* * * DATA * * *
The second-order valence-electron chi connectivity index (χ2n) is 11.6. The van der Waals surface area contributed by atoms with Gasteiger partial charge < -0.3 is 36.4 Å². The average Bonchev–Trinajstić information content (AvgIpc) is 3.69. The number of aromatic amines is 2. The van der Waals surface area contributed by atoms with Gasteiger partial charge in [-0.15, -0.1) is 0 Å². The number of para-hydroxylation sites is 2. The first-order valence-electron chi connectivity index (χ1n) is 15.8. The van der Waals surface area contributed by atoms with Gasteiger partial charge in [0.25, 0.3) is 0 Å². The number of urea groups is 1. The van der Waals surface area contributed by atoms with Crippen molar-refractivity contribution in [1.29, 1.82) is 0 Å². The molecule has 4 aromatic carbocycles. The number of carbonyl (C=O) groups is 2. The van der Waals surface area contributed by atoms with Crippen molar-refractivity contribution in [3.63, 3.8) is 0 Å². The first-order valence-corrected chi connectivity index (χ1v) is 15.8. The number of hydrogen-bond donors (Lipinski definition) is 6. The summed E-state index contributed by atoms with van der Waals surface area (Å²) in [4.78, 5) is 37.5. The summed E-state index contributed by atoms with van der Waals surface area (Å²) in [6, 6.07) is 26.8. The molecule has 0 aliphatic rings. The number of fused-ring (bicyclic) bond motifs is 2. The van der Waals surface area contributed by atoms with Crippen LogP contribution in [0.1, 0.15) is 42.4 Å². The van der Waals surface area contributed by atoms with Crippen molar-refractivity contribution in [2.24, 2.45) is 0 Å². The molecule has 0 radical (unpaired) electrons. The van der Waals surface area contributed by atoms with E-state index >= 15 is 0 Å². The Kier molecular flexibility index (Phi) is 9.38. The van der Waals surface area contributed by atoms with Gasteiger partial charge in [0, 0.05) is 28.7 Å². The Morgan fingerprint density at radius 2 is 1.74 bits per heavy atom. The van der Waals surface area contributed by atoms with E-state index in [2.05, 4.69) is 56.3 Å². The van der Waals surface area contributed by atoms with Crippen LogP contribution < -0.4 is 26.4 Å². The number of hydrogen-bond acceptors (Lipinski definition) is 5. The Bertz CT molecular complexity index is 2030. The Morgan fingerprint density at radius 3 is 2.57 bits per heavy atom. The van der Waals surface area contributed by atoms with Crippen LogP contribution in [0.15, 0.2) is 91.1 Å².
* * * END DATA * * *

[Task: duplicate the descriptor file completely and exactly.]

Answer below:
The second-order valence-electron chi connectivity index (χ2n) is 11.6. The van der Waals surface area contributed by atoms with Gasteiger partial charge < -0.3 is 36.4 Å². The average Bonchev–Trinajstić information content (AvgIpc) is 3.69. The number of aromatic amines is 2. The van der Waals surface area contributed by atoms with Gasteiger partial charge in [-0.15, -0.1) is 0 Å². The number of para-hydroxylation sites is 2. The first-order valence-electron chi connectivity index (χ1n) is 15.8. The van der Waals surface area contributed by atoms with Gasteiger partial charge in [0.25, 0.3) is 0 Å². The number of urea groups is 1. The van der Waals surface area contributed by atoms with Crippen molar-refractivity contribution in [1.29, 1.82) is 0 Å². The molecule has 4 aromatic carbocycles. The number of carbonyl (C=O) groups is 2. The van der Waals surface area contributed by atoms with Crippen molar-refractivity contribution in [3.63, 3.8) is 0 Å². The first-order valence-corrected chi connectivity index (χ1v) is 15.8. The number of hydrogen-bond donors (Lipinski definition) is 6. The summed E-state index contributed by atoms with van der Waals surface area (Å²) in [4.78, 5) is 37.5. The summed E-state index contributed by atoms with van der Waals surface area (Å²) in [6, 6.07) is 26.8. The molecule has 0 aliphatic rings. The number of fused-ring (bicyclic) bond motifs is 2. The van der Waals surface area contributed by atoms with Crippen LogP contribution in [0.1, 0.15) is 42.4 Å². The van der Waals surface area contributed by atoms with Crippen molar-refractivity contribution in [2.24, 2.45) is 0 Å². The molecule has 0 radical (unpaired) electrons. The van der Waals surface area contributed by atoms with E-state index >= 15 is 0 Å². The Kier molecular flexibility index (Phi) is 9.38. The van der Waals surface area contributed by atoms with Gasteiger partial charge in [0, 0.05) is 28.7 Å². The Morgan fingerprint density at radius 2 is 1.74 bits per heavy atom. The van der Waals surface area contributed by atoms with E-state index in [2.05, 4.69) is 56.3 Å². The van der Waals surface area contributed by atoms with Crippen LogP contribution < -0.4 is 26.4 Å². The number of hydrogen-bond acceptors (Lipinski definition) is 5. The Bertz CT molecular complexity index is 2030. The Morgan fingerprint density at radius 3 is 2.57 bits per heavy atom. The van der Waals surface area contributed by atoms with Crippen LogP contribution in [0.15, 0.2) is 91.1 Å².